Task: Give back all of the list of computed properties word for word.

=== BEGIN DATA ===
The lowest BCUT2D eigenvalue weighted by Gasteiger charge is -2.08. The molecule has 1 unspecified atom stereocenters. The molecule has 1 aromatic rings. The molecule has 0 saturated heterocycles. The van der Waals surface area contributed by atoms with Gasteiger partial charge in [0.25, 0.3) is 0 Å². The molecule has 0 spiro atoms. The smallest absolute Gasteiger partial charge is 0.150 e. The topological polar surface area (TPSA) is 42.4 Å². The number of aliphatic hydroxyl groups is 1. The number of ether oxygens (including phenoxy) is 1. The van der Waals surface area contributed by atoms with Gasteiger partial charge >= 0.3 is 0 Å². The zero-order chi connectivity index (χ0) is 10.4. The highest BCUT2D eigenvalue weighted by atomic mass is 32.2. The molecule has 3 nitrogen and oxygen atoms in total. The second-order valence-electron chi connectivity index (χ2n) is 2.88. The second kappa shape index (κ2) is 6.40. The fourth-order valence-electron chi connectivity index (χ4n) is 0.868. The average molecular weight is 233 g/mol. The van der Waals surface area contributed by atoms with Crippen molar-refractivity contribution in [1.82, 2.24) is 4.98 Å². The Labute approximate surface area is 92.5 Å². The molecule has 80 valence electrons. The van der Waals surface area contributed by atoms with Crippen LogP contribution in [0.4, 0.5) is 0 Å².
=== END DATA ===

The lowest BCUT2D eigenvalue weighted by Gasteiger charge is -2.08. The molecule has 1 unspecified atom stereocenters. The molecule has 1 aromatic rings. The molecule has 0 saturated heterocycles. The van der Waals surface area contributed by atoms with Gasteiger partial charge in [0.25, 0.3) is 0 Å². The molecule has 0 spiro atoms. The smallest absolute Gasteiger partial charge is 0.150 e. The topological polar surface area (TPSA) is 42.4 Å². The number of aliphatic hydroxyl groups is 1. The number of ether oxygens (including phenoxy) is 1. The van der Waals surface area contributed by atoms with Gasteiger partial charge >= 0.3 is 0 Å². The zero-order chi connectivity index (χ0) is 10.4. The highest BCUT2D eigenvalue weighted by atomic mass is 32.2. The molecule has 3 nitrogen and oxygen atoms in total. The second-order valence-electron chi connectivity index (χ2n) is 2.88. The second kappa shape index (κ2) is 6.40. The fourth-order valence-electron chi connectivity index (χ4n) is 0.868. The average molecular weight is 233 g/mol. The van der Waals surface area contributed by atoms with Crippen molar-refractivity contribution in [1.82, 2.24) is 4.98 Å². The Labute approximate surface area is 92.5 Å². The molecule has 80 valence electrons. The van der Waals surface area contributed by atoms with Crippen LogP contribution in [0.4, 0.5) is 0 Å².